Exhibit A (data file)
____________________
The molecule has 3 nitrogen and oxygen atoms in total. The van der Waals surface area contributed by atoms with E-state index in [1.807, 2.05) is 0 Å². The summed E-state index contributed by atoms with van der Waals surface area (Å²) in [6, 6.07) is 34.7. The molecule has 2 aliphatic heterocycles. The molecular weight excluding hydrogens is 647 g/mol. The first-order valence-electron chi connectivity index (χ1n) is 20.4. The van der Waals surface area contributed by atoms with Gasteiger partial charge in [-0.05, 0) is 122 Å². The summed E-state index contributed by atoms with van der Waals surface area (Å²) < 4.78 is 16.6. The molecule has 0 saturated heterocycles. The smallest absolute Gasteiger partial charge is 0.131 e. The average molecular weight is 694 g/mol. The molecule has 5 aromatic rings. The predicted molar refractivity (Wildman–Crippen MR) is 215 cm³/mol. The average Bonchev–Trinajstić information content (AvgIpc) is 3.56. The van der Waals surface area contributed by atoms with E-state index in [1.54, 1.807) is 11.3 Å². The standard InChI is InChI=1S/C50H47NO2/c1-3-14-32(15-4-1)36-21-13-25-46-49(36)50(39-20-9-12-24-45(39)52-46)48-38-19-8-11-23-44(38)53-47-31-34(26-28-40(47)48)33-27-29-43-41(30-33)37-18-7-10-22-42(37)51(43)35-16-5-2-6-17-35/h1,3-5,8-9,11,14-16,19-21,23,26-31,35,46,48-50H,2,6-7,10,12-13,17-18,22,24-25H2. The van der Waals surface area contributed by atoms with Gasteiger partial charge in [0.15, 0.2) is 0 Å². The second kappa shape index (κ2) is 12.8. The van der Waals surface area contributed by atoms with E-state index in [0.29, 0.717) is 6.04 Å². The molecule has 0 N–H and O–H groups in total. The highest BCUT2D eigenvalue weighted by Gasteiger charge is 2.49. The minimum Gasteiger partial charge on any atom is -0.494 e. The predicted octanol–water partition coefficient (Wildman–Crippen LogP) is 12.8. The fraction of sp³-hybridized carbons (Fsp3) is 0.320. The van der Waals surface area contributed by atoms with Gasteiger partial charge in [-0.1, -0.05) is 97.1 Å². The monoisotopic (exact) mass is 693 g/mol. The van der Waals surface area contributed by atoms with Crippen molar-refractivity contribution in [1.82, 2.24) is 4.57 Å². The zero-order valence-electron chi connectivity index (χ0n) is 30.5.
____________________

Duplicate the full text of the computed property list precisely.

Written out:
The molecule has 3 nitrogen and oxygen atoms in total. The van der Waals surface area contributed by atoms with E-state index in [1.807, 2.05) is 0 Å². The summed E-state index contributed by atoms with van der Waals surface area (Å²) in [6, 6.07) is 34.7. The molecule has 2 aliphatic heterocycles. The molecular weight excluding hydrogens is 647 g/mol. The first-order valence-electron chi connectivity index (χ1n) is 20.4. The van der Waals surface area contributed by atoms with Gasteiger partial charge in [-0.05, 0) is 122 Å². The summed E-state index contributed by atoms with van der Waals surface area (Å²) < 4.78 is 16.6. The molecule has 0 saturated heterocycles. The smallest absolute Gasteiger partial charge is 0.131 e. The average molecular weight is 694 g/mol. The molecule has 5 aromatic rings. The predicted molar refractivity (Wildman–Crippen MR) is 215 cm³/mol. The average Bonchev–Trinajstić information content (AvgIpc) is 3.56. The van der Waals surface area contributed by atoms with E-state index in [1.54, 1.807) is 11.3 Å². The standard InChI is InChI=1S/C50H47NO2/c1-3-14-32(15-4-1)36-21-13-25-46-49(36)50(39-20-9-12-24-45(39)52-46)48-38-19-8-11-23-44(38)53-47-31-34(26-28-40(47)48)33-27-29-43-41(30-33)37-18-7-10-22-42(37)51(43)35-16-5-2-6-17-35/h1,3-5,8-9,11,14-16,19-21,23,26-31,35,46,48-50H,2,6-7,10,12-13,17-18,22,24-25H2. The van der Waals surface area contributed by atoms with Gasteiger partial charge in [0.15, 0.2) is 0 Å². The second kappa shape index (κ2) is 12.8. The van der Waals surface area contributed by atoms with E-state index in [0.29, 0.717) is 6.04 Å². The molecule has 0 N–H and O–H groups in total. The highest BCUT2D eigenvalue weighted by Gasteiger charge is 2.49. The minimum Gasteiger partial charge on any atom is -0.494 e. The predicted octanol–water partition coefficient (Wildman–Crippen LogP) is 12.8. The fraction of sp³-hybridized carbons (Fsp3) is 0.320. The van der Waals surface area contributed by atoms with Gasteiger partial charge in [-0.1, -0.05) is 97.1 Å². The monoisotopic (exact) mass is 693 g/mol. The van der Waals surface area contributed by atoms with Crippen molar-refractivity contribution in [1.82, 2.24) is 4.57 Å². The zero-order valence-electron chi connectivity index (χ0n) is 30.5.